In this reply Oshana clearly points out the difference between an Enlightenment Teacher who is 100% committed to his life mission and the lazy no-mind seeker who seeks escape from reality.

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Enlightenment &Life Mission

In this reply Oshana clearly points out the difference between an Enlightenment Teacher who is 100% committed to his life mission and the lazy no-mind seeker who seeks escape from reality.

From a Finnish Enlightenment-Potential:

Subject: the work in progress...

Hello,

It seems that I need to put some things into writing. Now that you're in Finland I thought it wouldn't be necessary, but somehow I can't put it off either.

Last time I saw you was the free energy work class. That was really fun, I felt really happy and light for some time after. Nice to see you in your wider audience-mood.

<snip>

There's still something. I have difficulty in maintaining lightness.

<snip>

I have a funny situation with leadership. It seems that I often end up being some sort of leader - at school there's 3 women, and we seem to form a group, and we're assigned tasks as a group. And it seems that I end up being the one who has to know what things to do in which order. Or I'm the one who takes least time to figure out at least something. But I do not have any desire to be the leader. I do not really want to tell others what to do. I'd like them to figure out for themselves.

But I'm not willing to wait long enough. So I end up trying to explain to them that this is how we can do it. But I feel it's rude of me to influence them. And as i influence them, I get a responsibility to see that what I say works out. But I don't want this. I want others to take equal share: all make suggestions, discussion and then choice. Like democracy. But it would be too inefficient. I want things to be done quickly and efficiently. For that, obedience would be good. But it seems horrible to ask obedience from anyone. And taking leadership would make me feel like an impostor and a fake.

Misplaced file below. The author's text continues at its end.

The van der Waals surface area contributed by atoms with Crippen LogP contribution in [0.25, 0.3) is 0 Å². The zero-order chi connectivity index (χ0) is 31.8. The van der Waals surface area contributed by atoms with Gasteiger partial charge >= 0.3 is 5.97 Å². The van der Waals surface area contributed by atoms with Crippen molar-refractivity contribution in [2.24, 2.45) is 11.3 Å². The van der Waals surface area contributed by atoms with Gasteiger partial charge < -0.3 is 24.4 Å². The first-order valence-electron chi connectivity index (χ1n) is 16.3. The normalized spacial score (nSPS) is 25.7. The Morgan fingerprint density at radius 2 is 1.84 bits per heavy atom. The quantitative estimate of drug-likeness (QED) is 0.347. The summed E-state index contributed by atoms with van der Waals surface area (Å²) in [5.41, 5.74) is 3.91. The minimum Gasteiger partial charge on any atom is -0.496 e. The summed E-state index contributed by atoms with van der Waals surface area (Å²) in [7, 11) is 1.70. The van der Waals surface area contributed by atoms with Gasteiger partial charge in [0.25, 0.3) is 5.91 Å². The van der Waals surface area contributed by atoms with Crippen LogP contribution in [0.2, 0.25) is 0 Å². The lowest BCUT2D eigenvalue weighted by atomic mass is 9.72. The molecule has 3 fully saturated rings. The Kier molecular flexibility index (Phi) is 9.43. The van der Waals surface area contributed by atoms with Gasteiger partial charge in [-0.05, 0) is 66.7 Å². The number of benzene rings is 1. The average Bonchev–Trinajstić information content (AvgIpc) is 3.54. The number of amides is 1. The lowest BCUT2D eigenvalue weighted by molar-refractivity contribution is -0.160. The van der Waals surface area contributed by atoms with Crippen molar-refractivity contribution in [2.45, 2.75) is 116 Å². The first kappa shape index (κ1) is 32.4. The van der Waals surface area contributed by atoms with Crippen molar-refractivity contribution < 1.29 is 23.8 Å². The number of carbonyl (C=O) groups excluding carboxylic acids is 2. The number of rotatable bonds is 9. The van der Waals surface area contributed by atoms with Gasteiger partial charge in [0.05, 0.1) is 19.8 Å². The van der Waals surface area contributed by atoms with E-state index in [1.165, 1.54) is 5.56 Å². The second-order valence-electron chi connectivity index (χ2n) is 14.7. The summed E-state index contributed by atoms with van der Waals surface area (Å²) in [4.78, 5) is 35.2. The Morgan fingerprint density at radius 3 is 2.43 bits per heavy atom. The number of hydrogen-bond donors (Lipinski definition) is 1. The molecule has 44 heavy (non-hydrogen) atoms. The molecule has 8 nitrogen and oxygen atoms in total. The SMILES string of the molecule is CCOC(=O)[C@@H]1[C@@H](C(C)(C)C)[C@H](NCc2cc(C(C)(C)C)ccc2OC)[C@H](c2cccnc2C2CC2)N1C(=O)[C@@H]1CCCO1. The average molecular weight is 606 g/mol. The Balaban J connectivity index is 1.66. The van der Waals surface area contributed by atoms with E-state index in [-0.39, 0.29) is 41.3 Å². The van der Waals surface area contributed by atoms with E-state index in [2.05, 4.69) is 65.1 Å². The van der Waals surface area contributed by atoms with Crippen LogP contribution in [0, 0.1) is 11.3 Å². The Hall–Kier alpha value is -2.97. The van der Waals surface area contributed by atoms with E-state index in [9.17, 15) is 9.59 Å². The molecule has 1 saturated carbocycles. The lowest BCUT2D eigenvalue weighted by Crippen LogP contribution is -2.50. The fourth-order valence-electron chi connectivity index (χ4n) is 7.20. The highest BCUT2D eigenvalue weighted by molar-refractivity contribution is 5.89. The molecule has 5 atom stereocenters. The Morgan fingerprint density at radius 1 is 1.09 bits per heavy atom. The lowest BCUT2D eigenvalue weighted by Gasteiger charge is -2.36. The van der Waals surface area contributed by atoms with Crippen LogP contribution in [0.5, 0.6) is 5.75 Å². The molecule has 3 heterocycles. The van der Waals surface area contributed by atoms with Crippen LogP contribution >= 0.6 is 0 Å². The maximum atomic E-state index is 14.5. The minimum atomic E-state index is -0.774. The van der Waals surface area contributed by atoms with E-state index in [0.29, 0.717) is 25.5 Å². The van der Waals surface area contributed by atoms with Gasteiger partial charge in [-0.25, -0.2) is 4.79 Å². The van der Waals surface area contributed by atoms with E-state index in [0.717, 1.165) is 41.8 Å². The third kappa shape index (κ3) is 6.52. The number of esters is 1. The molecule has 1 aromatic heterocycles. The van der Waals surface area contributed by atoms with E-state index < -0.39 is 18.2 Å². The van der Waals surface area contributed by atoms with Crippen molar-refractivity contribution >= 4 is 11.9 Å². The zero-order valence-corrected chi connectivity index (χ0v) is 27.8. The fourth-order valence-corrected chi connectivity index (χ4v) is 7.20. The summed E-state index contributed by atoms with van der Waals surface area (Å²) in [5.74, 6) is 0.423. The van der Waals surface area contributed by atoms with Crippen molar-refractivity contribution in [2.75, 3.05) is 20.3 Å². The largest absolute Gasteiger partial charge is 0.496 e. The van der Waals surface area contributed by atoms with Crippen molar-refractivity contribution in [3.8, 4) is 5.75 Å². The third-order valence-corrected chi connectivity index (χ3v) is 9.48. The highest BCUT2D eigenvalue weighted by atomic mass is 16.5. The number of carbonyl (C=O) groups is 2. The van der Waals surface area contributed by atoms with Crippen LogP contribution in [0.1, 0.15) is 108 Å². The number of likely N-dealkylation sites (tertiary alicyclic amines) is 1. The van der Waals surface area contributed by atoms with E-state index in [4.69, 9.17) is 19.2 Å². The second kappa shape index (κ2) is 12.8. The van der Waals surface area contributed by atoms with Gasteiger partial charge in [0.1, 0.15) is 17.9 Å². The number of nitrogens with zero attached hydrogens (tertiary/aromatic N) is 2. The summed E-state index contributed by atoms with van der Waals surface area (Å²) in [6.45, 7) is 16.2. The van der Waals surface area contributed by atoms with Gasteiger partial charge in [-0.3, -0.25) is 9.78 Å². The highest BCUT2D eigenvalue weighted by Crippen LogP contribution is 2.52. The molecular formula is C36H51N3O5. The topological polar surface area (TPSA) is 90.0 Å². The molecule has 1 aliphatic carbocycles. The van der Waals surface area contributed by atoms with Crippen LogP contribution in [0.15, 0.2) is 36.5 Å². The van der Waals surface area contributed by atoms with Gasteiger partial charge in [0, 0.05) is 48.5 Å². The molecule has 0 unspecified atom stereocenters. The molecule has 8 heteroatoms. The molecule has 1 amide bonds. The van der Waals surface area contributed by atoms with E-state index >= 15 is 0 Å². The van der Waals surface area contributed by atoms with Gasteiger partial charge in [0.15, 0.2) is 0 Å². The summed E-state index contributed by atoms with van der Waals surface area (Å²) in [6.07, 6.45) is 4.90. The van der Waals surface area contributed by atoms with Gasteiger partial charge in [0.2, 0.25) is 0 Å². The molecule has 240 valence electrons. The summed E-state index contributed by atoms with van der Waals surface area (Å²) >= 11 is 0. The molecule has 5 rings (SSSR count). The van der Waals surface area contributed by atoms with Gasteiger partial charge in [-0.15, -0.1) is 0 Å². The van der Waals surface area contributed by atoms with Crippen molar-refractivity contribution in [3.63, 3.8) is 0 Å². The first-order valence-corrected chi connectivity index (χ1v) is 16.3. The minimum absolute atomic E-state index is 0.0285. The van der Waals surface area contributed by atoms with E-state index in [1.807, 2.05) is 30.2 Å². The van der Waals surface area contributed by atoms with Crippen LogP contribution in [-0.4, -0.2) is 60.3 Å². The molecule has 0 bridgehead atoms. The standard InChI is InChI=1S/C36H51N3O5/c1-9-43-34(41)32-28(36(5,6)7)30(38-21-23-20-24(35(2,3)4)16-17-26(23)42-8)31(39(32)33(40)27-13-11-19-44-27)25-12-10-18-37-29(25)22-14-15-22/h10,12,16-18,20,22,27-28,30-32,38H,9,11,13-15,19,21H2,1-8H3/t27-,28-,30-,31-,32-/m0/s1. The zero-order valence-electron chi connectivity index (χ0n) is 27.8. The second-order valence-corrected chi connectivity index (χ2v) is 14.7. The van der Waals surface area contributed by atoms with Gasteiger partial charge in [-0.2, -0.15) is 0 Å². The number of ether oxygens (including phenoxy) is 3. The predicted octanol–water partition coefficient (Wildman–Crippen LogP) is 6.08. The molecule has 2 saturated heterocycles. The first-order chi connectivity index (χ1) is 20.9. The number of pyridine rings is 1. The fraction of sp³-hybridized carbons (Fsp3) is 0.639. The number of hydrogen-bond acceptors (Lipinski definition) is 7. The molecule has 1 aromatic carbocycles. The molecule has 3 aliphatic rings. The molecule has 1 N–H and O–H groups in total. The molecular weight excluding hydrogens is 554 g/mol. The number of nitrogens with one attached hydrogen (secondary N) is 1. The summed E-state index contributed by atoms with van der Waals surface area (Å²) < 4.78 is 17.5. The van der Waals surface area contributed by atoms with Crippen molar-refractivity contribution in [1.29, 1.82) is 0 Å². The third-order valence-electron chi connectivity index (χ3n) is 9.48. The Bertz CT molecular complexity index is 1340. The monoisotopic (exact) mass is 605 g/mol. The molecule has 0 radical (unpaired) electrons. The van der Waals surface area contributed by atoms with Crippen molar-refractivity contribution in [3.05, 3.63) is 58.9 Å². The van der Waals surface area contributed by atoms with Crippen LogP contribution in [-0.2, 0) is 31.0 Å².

The intensive was very useful in showing me my tendency to make a thought construct that says in a very elaborate ways "I don't want this, I want that". Still, it's hard to overcome certain emotions. I think the friend thing is probably one where I want that, not this.

The overall feeling seems to be that there's some real strength starting to gather in me. Or maybe resilience would be a better word. I'm not afraid of fear anymore. And there are some little things where I notice that I won't swerve easily. Now that I write this, I realise it seems like I was preparing for something big. What might it be? Interesting to see.

I sometimes think about how to thank you. I feel most of the time that thanking you would be inappropriate or maybe would appear as an attempt to suck up to you (hah, this probably tells too much about me). It is obvious that thanking needs to come straight from the heart, and weighing that takes so much time that in live conversation the situation is gone before I have the verdict in judging myself. So i feel clumsy and rude. But there's a paragraph in Tony Parsons book As It Is where he is asked what to look for in a teacher, he says: "Someone who gives you absolutely nothing and leaves you helpless." Made me laugh. I think I understand what he means, thanks to you. Seems I'm a bit too cunning to surrender to helplessness, though. But I'm happy I happened to meet you.

I'm planning to come to the easter intensive in Röykkä.

- [Finnish Enlightenment-Potential]

Oshana's reply:

Hi ...., [Finnish Enlightenment-Potential]

I found your reply very sweet, almost made my eyes water. I could have answered it point by point but feel that you have already made the necessary connections.

All that remains is the draining of this emotional reservoir of sadness/fear.